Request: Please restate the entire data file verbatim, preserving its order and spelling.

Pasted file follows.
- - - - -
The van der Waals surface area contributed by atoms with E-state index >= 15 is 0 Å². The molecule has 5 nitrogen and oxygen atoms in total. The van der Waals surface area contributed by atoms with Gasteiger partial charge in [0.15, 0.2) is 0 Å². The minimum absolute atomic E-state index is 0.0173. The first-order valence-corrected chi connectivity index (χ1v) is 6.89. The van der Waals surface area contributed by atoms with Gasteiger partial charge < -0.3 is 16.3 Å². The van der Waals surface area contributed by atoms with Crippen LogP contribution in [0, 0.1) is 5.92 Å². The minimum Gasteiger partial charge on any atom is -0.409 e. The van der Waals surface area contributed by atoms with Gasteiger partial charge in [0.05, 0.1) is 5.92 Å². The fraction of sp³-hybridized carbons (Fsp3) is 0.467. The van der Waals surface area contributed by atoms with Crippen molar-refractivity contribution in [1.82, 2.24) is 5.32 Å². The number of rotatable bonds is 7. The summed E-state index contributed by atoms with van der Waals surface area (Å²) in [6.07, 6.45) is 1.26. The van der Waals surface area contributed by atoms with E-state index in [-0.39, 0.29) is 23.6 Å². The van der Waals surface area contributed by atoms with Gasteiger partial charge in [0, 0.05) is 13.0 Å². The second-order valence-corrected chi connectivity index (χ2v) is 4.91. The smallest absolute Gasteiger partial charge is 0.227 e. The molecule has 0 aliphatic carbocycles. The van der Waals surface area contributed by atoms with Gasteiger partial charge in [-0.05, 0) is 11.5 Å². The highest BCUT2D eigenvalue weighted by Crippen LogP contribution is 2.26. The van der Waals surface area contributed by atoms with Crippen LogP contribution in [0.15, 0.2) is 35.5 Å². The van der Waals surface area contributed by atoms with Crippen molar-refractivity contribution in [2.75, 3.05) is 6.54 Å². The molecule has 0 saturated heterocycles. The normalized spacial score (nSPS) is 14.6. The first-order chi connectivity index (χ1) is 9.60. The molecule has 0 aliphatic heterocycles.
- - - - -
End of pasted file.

The van der Waals surface area contributed by atoms with E-state index >= 15 is 0 Å². The molecule has 5 nitrogen and oxygen atoms in total. The van der Waals surface area contributed by atoms with Gasteiger partial charge in [0.15, 0.2) is 0 Å². The minimum absolute atomic E-state index is 0.0173. The first-order valence-corrected chi connectivity index (χ1v) is 6.89. The van der Waals surface area contributed by atoms with Gasteiger partial charge < -0.3 is 16.3 Å². The van der Waals surface area contributed by atoms with Crippen LogP contribution in [0, 0.1) is 5.92 Å². The minimum Gasteiger partial charge on any atom is -0.409 e. The van der Waals surface area contributed by atoms with Gasteiger partial charge in [0.05, 0.1) is 5.92 Å². The fraction of sp³-hybridized carbons (Fsp3) is 0.467. The van der Waals surface area contributed by atoms with Crippen molar-refractivity contribution in [1.82, 2.24) is 5.32 Å². The number of rotatable bonds is 7. The summed E-state index contributed by atoms with van der Waals surface area (Å²) in [6.07, 6.45) is 1.26. The van der Waals surface area contributed by atoms with E-state index in [-0.39, 0.29) is 23.6 Å². The van der Waals surface area contributed by atoms with Gasteiger partial charge in [0, 0.05) is 13.0 Å². The second-order valence-corrected chi connectivity index (χ2v) is 4.91. The smallest absolute Gasteiger partial charge is 0.227 e. The molecule has 0 aliphatic carbocycles. The van der Waals surface area contributed by atoms with Gasteiger partial charge in [-0.05, 0) is 11.5 Å². The highest BCUT2D eigenvalue weighted by Crippen LogP contribution is 2.26. The van der Waals surface area contributed by atoms with Crippen LogP contribution in [0.15, 0.2) is 35.5 Å². The van der Waals surface area contributed by atoms with Crippen molar-refractivity contribution in [2.75, 3.05) is 6.54 Å². The molecule has 0 saturated heterocycles. The normalized spacial score (nSPS) is 14.6. The first-order chi connectivity index (χ1) is 9.60. The molecule has 0 aliphatic heterocycles.